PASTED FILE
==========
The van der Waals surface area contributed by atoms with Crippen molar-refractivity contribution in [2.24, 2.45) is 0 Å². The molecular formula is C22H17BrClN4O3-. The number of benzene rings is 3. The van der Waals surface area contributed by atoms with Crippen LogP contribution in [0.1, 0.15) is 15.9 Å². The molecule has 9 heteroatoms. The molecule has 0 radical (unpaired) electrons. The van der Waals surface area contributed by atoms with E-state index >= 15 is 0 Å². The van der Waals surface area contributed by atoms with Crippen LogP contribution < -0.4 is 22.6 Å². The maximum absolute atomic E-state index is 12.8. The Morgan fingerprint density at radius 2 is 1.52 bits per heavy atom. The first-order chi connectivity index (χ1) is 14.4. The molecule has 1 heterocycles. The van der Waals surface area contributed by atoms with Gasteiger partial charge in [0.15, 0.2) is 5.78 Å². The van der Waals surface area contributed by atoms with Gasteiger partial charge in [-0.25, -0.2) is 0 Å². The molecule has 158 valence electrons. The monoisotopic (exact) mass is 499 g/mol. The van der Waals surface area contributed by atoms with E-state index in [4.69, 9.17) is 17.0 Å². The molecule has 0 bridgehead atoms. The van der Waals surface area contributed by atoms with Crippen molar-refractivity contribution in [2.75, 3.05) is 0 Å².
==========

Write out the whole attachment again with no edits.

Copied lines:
The van der Waals surface area contributed by atoms with Crippen molar-refractivity contribution in [2.24, 2.45) is 0 Å². The molecular formula is C22H17BrClN4O3-. The number of benzene rings is 3. The van der Waals surface area contributed by atoms with Crippen LogP contribution in [0.1, 0.15) is 15.9 Å². The molecule has 9 heteroatoms. The molecule has 0 radical (unpaired) electrons. The van der Waals surface area contributed by atoms with E-state index >= 15 is 0 Å². The van der Waals surface area contributed by atoms with Crippen LogP contribution < -0.4 is 22.6 Å². The maximum absolute atomic E-state index is 12.8. The Morgan fingerprint density at radius 2 is 1.52 bits per heavy atom. The first-order chi connectivity index (χ1) is 14.4. The molecule has 1 heterocycles. The van der Waals surface area contributed by atoms with Gasteiger partial charge in [0.15, 0.2) is 5.78 Å². The van der Waals surface area contributed by atoms with Gasteiger partial charge in [-0.25, -0.2) is 0 Å². The molecule has 158 valence electrons. The monoisotopic (exact) mass is 499 g/mol. The van der Waals surface area contributed by atoms with E-state index in [4.69, 9.17) is 17.0 Å². The molecule has 0 bridgehead atoms. The van der Waals surface area contributed by atoms with Crippen molar-refractivity contribution in [2.75, 3.05) is 0 Å².